Liverpool continued their upward trajectory under Jurgen Klopp and heaped yet further pressure on Everton manager Roberto Martinez after cruisng to a 4-0 win in the Wednesday’s Merseyside Derby at Anfield. A night that was already going badly for Everton after their defense allowed headed goals for Divock Origi and Mamadou Sakho in the final three minutes of the first half, became near farcical in the second period.

First, Ramiro Funes Mori committed a horror challenge on Origi, going in high on his ankle, leaving the Liverpool striker to be stretchered off and the Everton defender the recipient of a red card. An already porous defense had now become weaker still and it did not take long to crumble further. Lucas Leiva seized upon John Stones’ errant ball out of defense before brilliantly playing in Daniel Sturridge to make it 3-0.

That Stones immediately followed his error by limping off the pitch only compounded Everton’s misery and leaves them potentially without their three first-choice center-backs ahead of Saturday’s FA Cup semifinal against Manchester United. Morale must also be in desperately short supply, too, with Philippe Coutinho only dampening the mood further on the blue half of Merseyside by making it 4-0 with a fine strike from 25 yards.

Everton went into the game fresh from confirmation that they would finish this season with their worst home record in top-flight history. And Martinez, who has been the subject of protests from Everton fans in their past two games, admitted that this was a defining week in their campaign.

It could not have started much worse. The promise that hummed around Goodison Park in the lead up to the first Merseyside derby of the season just six months ago now seems light years away. In contrast, Liverpool, who followed that 1-1 draw in October by dismissing Brendan Rodgers and luring Klopp to Anfield are now a club looking forward with boundless optimism once more.

It is now four straight wins for Klopp’s men, a run which, of course, included a famous comeback against Borussia Dortmund to reach the semifinals of the Europa League. While that competition now looks their only realistic path to the Champions League for next season, Klopp was adamant in the lead up to his first Merseyside derby that the fixture and the remainder of the Premier League fixtures would retain his full attention.

With these three points, Liverpool move up to seventh place, six points behind fourth-placed Arsenal, with five points remaining. It is the promise or further achievement, though, which will have excited Liverpool fans most about their performance on Wednesday and those of similar quality in recent weeks.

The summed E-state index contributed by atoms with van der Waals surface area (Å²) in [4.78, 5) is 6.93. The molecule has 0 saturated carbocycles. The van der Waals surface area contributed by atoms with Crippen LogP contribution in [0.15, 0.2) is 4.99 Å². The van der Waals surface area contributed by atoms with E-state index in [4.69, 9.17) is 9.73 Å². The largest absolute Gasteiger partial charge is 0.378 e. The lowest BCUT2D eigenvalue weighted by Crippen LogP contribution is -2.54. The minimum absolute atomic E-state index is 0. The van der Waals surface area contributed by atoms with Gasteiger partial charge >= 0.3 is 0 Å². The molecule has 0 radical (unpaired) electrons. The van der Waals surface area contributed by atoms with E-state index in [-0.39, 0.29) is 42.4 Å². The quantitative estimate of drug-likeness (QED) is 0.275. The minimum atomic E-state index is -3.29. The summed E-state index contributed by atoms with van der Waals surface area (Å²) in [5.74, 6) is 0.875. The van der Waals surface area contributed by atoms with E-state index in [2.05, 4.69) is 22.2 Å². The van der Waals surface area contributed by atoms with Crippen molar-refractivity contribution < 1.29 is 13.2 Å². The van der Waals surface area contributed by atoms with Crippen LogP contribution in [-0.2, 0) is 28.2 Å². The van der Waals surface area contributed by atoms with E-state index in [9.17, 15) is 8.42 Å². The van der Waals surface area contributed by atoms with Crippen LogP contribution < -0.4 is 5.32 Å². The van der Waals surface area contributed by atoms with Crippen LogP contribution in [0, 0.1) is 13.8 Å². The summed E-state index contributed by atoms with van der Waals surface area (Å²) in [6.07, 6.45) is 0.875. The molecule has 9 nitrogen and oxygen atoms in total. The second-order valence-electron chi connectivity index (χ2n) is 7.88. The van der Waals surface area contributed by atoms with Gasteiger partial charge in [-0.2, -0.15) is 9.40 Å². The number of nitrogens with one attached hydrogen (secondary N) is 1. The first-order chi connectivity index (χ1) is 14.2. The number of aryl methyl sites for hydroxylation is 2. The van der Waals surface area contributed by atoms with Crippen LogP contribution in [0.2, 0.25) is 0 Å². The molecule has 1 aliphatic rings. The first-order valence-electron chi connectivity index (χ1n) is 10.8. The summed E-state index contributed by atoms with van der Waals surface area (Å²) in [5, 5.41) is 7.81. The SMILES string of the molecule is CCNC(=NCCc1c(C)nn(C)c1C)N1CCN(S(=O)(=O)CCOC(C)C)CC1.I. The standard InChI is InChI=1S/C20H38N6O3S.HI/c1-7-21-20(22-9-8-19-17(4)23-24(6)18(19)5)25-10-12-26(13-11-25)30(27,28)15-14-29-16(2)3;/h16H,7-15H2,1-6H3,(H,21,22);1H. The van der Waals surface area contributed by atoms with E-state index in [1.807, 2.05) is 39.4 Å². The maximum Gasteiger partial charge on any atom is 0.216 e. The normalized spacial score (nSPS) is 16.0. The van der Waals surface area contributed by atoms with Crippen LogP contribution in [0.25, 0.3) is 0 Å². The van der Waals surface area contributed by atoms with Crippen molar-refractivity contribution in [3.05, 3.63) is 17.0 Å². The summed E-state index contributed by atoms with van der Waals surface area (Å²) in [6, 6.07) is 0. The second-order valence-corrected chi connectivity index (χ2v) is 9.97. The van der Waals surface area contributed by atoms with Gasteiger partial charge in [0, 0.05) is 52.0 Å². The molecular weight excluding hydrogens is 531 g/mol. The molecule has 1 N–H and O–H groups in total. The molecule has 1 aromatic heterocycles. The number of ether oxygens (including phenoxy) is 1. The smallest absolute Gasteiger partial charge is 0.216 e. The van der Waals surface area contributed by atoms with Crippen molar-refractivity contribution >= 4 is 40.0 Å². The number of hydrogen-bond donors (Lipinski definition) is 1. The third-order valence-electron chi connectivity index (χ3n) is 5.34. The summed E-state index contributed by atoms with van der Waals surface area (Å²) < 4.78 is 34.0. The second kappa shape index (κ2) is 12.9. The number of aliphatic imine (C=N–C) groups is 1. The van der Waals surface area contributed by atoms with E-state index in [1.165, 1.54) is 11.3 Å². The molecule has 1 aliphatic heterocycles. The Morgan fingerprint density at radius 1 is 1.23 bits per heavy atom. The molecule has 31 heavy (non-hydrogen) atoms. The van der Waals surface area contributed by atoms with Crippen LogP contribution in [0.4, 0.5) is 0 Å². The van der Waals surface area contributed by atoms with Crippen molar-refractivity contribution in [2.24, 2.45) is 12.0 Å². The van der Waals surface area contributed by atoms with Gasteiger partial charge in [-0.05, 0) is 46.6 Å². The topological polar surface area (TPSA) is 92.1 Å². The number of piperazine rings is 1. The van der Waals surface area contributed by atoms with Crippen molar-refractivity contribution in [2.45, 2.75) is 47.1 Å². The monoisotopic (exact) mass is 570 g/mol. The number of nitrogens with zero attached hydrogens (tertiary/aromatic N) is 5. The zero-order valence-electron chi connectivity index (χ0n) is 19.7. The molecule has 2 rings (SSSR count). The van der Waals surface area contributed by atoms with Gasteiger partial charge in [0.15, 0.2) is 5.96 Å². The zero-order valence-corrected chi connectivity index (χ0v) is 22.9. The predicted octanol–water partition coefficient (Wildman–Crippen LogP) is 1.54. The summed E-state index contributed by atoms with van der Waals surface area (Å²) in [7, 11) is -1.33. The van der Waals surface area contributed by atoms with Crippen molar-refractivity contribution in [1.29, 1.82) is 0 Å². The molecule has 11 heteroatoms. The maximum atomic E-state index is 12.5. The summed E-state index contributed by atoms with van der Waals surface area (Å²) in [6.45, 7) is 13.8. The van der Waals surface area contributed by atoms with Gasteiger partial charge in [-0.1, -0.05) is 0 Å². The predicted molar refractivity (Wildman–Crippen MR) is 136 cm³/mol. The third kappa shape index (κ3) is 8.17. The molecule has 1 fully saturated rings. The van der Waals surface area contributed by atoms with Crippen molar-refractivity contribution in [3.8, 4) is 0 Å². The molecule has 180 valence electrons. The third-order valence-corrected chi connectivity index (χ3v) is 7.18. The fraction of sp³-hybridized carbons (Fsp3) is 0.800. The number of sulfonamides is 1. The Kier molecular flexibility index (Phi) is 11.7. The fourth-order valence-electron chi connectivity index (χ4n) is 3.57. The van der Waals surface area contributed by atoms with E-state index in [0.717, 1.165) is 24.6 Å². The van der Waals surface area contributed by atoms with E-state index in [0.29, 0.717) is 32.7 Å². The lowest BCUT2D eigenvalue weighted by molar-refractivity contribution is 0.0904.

Everton had actually begun the encounter brightly, but quickly Liverpool took charge. Adam Lallana really should have put the hosts in front, but, put through by Coutinho, he saw his low shot blocked by Joel Robles. When the Everton goalkeeper also denied Roberto Firmino, the teams looked set to go into the half-time interval level.

Instead, the defensive frailties that have plagued Everton all season reared their head once more to allow Liverpool to take a decisive grip on the match. First, in the 43rd minute, James Milner put in a deep cross from the right and Origi was allowed to rise above two Everton defenders at the back post to net his fifth goal in his last five appearances.

Inexcusably, Everton then allowed Liverpool to double their lead by similar means in first-half injury time. Again it was Milner who delivered a cross, this time from the left, and Sakho was remarkably left completely free in the center of the six-yard box to score surely the simplest goal of his career.

Everton badly needed a fighting response in the second half, but not of the kind Funes Mori displayed only five minutes after the restart. The Argentine’s tackle was a disgrace as was his subsequent conduct, grabbing the Everton badge on his shirt on his way off the pitch, as if the tackle had been an act of commitment rather than a thoughtless abandonment of his teammates.

Against a center-back partnership of Stones and Muhamed Basic, and then, after Stones went off, Basic and his fellow midfielder James McCarthy, Liverpool opened up further wounds on their local foes. Had they be so minded, there was the distinct impression that Liverpool could have inflicted yet further damage. As it was, they did plenty to reinforce the impression that the two Merseyside rivals are heading in very different directions.